The driver's position on the BT-7 tank was at the front and in the middle. This prevented the gun being fixed low and to one side. The chassis was quite narrow so constructing a large open fighting compartment was not an option or ideal for Finland's harsh winter climate. A decision was made to build a larger rotating turret that would be capable of housing the 4.5 inch howitzer.

Apart from the Red Army's KV-2 most WW2 assault guns were not fixed in turrets. The howitzer's recoil caused problems for the BT-7 chassis even though it was fitted with a 'pepper pot' muzzle brake and had a low muzzle velocity compared with other guns. The designers realised that the new vehicle would need a large turret to accommodate the gun moving backwards after each time it was fired and to be high enough to allow the howitzer to have high enough elevation to enable it fire as an artillery gun.

In tests it was noticed that the recoil forces of the gun after it had been fired caused some additional problems. The turret moved so the gunner had to turn the turret each time the gun was fired to bring it back on to the target. This took time and reduced the rate of fire. The solution was found by the adding of a mechanical claw mechanism between the turret and the hull to allow temporarily locking of the turret to the chassis. This made sure that the turret would stay on target when the 4.5 inch howitzer was fired.

The designers were already aware that adding a bigger turret on top of the BT-7 chassis would increase the weight of the tank. This would place an additional load on the engine and the suspension. An assault gun should be heavily armoured to enable it to get close to the enemy. This was not an option on this 1930s tank design.

The BT-42 tank could successfully operate off-road only if the terrain was easy and the ground not too soft. The original thin BT-7 tracks were not replaced with wider tracks or extended to make them wider to decrease the ground pressure. This meant they had a tendency to get stuck in thick mud and sink in water-logged ground.

The Finnish industry was not capable at this stage of the war to design and produce a new powerful diesel engine to replace the original gasoline petrol 500 horsepower M-17T water-cooled Soviet engine. The Finnish military criticized the engine for its high fuel consumption but not its power. They would have preferred it to be a diesel engine to reduce the fire risk as gasoline is much more combustible.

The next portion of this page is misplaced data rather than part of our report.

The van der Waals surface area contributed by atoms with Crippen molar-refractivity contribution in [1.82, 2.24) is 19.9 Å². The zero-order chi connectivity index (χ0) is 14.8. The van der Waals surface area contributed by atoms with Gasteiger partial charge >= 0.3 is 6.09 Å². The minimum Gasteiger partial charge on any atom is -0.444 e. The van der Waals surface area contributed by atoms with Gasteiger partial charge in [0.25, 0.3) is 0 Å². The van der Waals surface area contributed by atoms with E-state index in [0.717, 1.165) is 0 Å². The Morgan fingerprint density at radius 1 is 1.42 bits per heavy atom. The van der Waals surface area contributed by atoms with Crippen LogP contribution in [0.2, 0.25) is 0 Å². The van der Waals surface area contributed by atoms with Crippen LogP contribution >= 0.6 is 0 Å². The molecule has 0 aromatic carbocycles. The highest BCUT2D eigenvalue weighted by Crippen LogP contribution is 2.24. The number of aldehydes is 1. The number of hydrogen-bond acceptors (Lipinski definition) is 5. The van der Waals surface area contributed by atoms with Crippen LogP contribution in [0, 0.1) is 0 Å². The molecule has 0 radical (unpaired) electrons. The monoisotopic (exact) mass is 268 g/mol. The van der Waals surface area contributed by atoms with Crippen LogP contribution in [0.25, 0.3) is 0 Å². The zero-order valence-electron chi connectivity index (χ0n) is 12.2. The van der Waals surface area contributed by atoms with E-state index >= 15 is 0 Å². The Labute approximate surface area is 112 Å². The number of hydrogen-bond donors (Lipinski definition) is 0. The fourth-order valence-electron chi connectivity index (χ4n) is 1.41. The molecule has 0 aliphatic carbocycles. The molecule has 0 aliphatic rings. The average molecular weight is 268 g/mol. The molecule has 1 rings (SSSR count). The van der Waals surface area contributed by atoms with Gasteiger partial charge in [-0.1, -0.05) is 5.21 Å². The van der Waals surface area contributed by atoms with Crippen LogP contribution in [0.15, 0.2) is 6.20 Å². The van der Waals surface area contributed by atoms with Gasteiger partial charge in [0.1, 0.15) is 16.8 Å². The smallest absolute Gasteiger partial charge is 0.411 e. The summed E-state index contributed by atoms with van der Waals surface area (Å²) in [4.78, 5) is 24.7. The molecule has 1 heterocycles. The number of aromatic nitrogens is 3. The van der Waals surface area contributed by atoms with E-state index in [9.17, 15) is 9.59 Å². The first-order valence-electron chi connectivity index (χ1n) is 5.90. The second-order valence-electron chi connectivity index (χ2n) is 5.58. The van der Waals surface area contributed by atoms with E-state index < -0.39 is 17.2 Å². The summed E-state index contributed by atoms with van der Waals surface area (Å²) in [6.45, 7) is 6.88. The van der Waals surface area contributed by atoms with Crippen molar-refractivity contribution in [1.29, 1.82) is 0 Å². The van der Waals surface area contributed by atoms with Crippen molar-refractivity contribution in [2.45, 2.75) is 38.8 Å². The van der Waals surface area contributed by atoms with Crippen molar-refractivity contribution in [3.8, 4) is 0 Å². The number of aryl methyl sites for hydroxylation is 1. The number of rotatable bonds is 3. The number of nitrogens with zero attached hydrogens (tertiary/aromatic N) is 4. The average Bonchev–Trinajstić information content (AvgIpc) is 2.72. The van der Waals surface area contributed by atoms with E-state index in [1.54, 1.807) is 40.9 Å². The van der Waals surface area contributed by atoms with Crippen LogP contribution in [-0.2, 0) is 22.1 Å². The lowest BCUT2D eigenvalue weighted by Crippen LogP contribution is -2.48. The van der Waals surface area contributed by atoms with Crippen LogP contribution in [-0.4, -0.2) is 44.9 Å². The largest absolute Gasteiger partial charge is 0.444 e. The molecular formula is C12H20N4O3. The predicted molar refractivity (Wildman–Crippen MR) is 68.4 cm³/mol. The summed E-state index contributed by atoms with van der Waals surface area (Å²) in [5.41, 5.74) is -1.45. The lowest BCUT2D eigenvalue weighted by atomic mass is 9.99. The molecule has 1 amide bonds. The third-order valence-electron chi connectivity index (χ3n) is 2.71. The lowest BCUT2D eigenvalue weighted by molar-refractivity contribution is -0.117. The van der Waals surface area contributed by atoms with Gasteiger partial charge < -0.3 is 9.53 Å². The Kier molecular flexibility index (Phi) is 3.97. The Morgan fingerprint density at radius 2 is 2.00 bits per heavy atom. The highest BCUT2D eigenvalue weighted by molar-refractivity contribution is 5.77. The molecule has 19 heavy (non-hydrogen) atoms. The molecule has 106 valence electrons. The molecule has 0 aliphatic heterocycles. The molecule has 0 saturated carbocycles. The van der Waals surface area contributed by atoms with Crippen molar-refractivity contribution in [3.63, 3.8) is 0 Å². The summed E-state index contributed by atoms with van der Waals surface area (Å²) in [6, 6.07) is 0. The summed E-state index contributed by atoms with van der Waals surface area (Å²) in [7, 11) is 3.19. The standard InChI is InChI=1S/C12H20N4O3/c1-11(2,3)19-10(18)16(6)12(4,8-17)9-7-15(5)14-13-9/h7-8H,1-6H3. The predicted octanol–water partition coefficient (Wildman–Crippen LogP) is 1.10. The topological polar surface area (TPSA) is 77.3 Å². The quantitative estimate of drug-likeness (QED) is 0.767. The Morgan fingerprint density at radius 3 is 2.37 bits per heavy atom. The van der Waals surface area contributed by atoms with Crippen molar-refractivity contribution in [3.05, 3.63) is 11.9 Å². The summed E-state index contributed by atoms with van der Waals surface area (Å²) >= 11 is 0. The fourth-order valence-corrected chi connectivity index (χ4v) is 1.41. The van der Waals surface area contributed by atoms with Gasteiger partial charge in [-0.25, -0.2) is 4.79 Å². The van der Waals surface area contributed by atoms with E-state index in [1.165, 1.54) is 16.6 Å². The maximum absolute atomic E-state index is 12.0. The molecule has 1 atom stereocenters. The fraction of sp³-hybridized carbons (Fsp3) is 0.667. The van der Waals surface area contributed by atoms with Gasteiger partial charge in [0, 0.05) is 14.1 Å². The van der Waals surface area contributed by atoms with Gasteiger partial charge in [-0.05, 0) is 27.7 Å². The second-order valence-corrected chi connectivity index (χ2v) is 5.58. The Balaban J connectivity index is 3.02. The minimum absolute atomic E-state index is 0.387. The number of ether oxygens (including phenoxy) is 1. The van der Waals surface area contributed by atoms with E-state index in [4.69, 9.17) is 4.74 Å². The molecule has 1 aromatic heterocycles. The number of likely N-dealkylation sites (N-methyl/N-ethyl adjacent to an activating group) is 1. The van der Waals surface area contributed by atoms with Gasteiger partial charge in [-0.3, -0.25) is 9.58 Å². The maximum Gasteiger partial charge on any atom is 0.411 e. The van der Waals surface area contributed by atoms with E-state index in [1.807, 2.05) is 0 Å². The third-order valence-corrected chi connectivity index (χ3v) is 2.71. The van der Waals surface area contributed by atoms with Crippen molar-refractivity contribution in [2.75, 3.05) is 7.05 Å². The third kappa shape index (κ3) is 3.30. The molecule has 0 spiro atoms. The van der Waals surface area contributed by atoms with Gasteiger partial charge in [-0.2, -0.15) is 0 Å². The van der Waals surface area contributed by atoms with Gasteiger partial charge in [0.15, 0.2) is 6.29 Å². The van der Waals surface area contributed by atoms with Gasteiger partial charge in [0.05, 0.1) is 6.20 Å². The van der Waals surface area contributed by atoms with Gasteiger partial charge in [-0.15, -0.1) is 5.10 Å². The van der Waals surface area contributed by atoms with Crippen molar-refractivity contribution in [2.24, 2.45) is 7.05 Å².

The BT-42 Assault Gun Parola Finnish Tank Museum

The BT-42 Assault Gun had a very tall profile and was an easy targetr to spot.

The BT-42 had 650 litres of fuel in its tanks: 400 litres in the rear fuel tank and two 125 litre side fuel tanks. It consumed around 100 litres per hour when being driven continuously. The maintenance interval of the BT-42 was very short compared to other tanks: it required a major overhaul after every 150 hours of use.

The Finnish State Artillery Factory built all the BT-42 turrets and installed them on each BT-7 chassis. They fitted weach turret with the 4.5 inch howitzer and optical instruments. The vehicle was then transported to the Panssarikeskus (Armor Centre), for final equipment fitting before sending the completed vehicles to Finnish Army unit barracks.

All but one BT-42 was built on BT-7 model 1937 tank chassis, that one exception was Ps. 511-19, for which BT-7 model 1935 chassis was used. As part of the conversion air intake screens were added and new frontal mudguards fitted

The engineering companies Oy Lokomo Ab and Crichton-Vulcan shipyard inspected and repaired six of the captured BT-7 Soviet tank hulls. Crichton-Vulcan tempered the steel plates once Oy Lokomo Ab had shaped them. The Finnish Armor Centre inspected and repaired the other twelve BT-7 tank hulls used to make the BT-42 tank.

The BT-42 tank only had a three man crew. The commander who also functioned as the gunner sat on the right side of the turret. The loader sat on the left side of turret and the below them the driver operated his controls whilst sitting in the middle of front hull.

The tank was not fitted with a close protection machine gun. The crew were issued with a Suomi M/31 submachine gun with 70-round drum magazines that was kept inside the vehicle. Vision slits and pistol ports with their own armoured covers, were added to the turret side and rear to enable the machine gun to be fired at advancing enemy infantry.

Design Faults and Defects

Field trials by the Assault Gun Battalion started in early September 1942. They put the first batch of BT-42 tanks through their paces and sent the State Artillery Factory a long list of improvements that needed to be dealt with before any more tanks were sent to frontline units.

The tank crews found that the chosen locations for main gun shells were in the wrong place. They interfered with the operation of the 4.5 inch howitzer and made access to the tank's battery problematic. A new armoured box was built and fixed to the mudguards to house the battery and the ammunition storage areas were re-designed.

When fitting the gun to the turret it was the protective cover over the 4.5 inch howitzer's recoil mechanism was not upgraded. It was found that it could be damaged by small arms fire. A request was also made that the armour at the rear of the turret was upgraded to 16 mm from the original 10 mm to protect the crew from shell splinters and high velocity bullets.